In My Balinese Kitchen, August 2019

It takes a while to adapt to cooking in Bali, given that the local restaurant and warung food is so alluring and economical. You could think why bother, but in the end, when living in another country for around three months, cooking with local ingredients becomes part of the experience. It involves getting to know what locals pay for things, observing seasonality, enjoying chats with stall holders at the traditional market, buying less more often, and learning ways to cook with unusual ingredients. It is also nice to relax at home, and not feel compelled to go out to eat.

mango and lime smoothie.

We did bring a few items from home, including a large block of Parmigiano Reggiano and a kilo pack of good dried spaghetti. Extra Virgin olive oil is available in Bali, but only Italian brands of dubious source. My 1/2 litre bottle of good Australian olive oil was eliminated from my packing at the last minute in order to lower our overall luggage weight: Mr T had added a second stringed instrument to his list of essential items! Good parmesan cheese is much harder to find in Bali. A quick pasta dish sauced with shallot, garlic, chilli, and fresh tomatoes, liberally sprinkled with parmesan, is a quick and comforting home style meal. We also brought along our Aldi brand copy of a Nutribullet electric blender: its powerful motor churns through tropical fruits in seconds, so useful for an afternoon fruit smoothie, and handy for making pumpkin soup and Jamu.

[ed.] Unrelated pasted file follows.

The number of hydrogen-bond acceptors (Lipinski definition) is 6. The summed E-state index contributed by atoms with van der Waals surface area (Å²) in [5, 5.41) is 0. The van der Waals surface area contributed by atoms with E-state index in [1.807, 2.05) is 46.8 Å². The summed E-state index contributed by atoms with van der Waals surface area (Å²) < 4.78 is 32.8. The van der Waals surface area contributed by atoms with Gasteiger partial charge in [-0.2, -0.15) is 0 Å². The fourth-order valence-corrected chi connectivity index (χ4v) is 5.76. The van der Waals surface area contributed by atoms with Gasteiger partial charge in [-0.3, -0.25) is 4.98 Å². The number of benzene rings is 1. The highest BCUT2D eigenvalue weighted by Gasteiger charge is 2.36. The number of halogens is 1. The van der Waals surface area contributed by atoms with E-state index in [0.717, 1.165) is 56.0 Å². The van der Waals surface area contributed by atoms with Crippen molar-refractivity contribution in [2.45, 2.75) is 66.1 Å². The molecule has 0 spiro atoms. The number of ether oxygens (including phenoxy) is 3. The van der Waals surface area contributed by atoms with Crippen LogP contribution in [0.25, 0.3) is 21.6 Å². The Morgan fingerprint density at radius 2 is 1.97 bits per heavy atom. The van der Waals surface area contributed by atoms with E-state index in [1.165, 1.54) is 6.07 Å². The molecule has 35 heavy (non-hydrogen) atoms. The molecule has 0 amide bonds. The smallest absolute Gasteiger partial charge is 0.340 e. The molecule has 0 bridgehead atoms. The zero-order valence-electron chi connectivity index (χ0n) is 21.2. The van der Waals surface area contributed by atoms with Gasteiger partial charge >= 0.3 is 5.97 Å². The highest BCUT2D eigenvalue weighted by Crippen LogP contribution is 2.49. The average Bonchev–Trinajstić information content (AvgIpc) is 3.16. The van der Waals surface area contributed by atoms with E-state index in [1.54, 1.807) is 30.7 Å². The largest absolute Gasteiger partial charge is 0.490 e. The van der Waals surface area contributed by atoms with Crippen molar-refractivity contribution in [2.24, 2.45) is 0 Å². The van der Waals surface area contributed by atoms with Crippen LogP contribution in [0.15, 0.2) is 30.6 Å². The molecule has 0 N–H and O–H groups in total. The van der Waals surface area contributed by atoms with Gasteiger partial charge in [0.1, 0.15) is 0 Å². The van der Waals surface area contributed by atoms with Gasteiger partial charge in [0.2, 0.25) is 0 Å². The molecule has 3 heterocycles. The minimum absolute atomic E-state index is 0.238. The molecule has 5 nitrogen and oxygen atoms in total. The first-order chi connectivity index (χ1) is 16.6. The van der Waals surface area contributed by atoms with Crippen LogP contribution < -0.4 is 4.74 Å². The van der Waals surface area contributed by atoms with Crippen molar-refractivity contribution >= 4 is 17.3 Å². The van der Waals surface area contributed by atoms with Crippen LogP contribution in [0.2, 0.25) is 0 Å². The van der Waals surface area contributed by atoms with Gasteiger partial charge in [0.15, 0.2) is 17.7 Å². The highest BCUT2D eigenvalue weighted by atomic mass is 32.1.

My market shopping list usually includes the following basic ingredients: red shallots ( bawang merah), garlic ( bawang putih), snake beans, limes, potato, tomatoes, bananas, small pre-made packets of Bumbu Bali, sambals, peanut sauce ( pecel), and a few small cakes ( kua). The large supermarket sells herbs such as basil, oregano and mint, as well as very reasonably priced tempeh, and tofu( tahu). Unfortunately I haven’t found a source of fresh coconut milk, and so rely on small tetra packs for santan ( coconut milk). The ladies at the market sell small rounds of palm sugar for around 20 cents a piece. Palm sugar, gula merah, is extracted from the coconut palm tree: the nectar is boiled and then shaped in small coconut containers. It is organic and very tasty, with hints of caramel, coffee and other minerals not noticeable in regular sugar.

It’s hard to resist home meals using tempeh and tofu. The first picture below features a classic Tempeh Manis. This involves a few preliminary steps but then it comes together quite quickly. The tempeh block is cut into strips then deep fried in neutral oil then drained. A paste is made from shallots, garlic and galangal which is then fried in a little oil. Lemongrass, chilli, daun salam leaves, are then added, followed finally with the kecap manis and palm sugar. The tempeh is returned to the sticky sweet sauce and tossed about. This is one dish you can make in advance.

To cut the sweet stickiness of the tempeh, I also made a quick cucumber and dill pickle, a recipe I found on Moya’s instagram post a few weeks ago.